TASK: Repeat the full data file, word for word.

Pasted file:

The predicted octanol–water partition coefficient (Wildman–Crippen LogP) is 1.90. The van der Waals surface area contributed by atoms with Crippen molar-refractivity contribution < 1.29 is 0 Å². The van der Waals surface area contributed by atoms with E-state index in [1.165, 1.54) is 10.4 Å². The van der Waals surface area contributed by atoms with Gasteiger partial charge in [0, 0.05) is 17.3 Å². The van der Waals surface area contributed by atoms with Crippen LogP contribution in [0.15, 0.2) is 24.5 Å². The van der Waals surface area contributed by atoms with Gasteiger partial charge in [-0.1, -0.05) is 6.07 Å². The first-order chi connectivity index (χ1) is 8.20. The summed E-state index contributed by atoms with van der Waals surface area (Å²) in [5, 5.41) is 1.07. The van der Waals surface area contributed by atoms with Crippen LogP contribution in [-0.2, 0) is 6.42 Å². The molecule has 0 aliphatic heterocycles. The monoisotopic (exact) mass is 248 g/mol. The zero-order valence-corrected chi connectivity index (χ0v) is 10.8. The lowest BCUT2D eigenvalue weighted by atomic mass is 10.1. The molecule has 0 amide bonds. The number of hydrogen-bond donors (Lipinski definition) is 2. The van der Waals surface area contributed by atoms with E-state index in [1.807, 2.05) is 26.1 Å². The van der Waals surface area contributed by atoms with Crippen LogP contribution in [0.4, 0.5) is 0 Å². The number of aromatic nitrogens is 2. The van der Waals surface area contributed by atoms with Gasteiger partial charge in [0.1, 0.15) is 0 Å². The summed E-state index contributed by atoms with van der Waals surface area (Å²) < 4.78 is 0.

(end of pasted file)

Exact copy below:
The predicted octanol–water partition coefficient (Wildman–Crippen LogP) is 1.90. The van der Waals surface area contributed by atoms with Crippen molar-refractivity contribution < 1.29 is 0 Å². The van der Waals surface area contributed by atoms with E-state index in [1.165, 1.54) is 10.4 Å². The van der Waals surface area contributed by atoms with Gasteiger partial charge in [0, 0.05) is 17.3 Å². The van der Waals surface area contributed by atoms with Crippen LogP contribution in [0.15, 0.2) is 24.5 Å². The van der Waals surface area contributed by atoms with Gasteiger partial charge in [-0.1, -0.05) is 6.07 Å². The first-order chi connectivity index (χ1) is 8.20. The summed E-state index contributed by atoms with van der Waals surface area (Å²) in [5, 5.41) is 1.07. The van der Waals surface area contributed by atoms with Crippen LogP contribution in [-0.2, 0) is 6.42 Å². The molecule has 0 aliphatic heterocycles. The monoisotopic (exact) mass is 248 g/mol. The zero-order valence-corrected chi connectivity index (χ0v) is 10.8. The lowest BCUT2D eigenvalue weighted by atomic mass is 10.1. The molecule has 0 amide bonds. The number of hydrogen-bond donors (Lipinski definition) is 2. The van der Waals surface area contributed by atoms with E-state index in [1.807, 2.05) is 26.1 Å². The van der Waals surface area contributed by atoms with Crippen LogP contribution in [0.4, 0.5) is 0 Å². The number of aromatic nitrogens is 2. The van der Waals surface area contributed by atoms with Gasteiger partial charge in [0.1, 0.15) is 0 Å². The summed E-state index contributed by atoms with van der Waals surface area (Å²) < 4.78 is 0.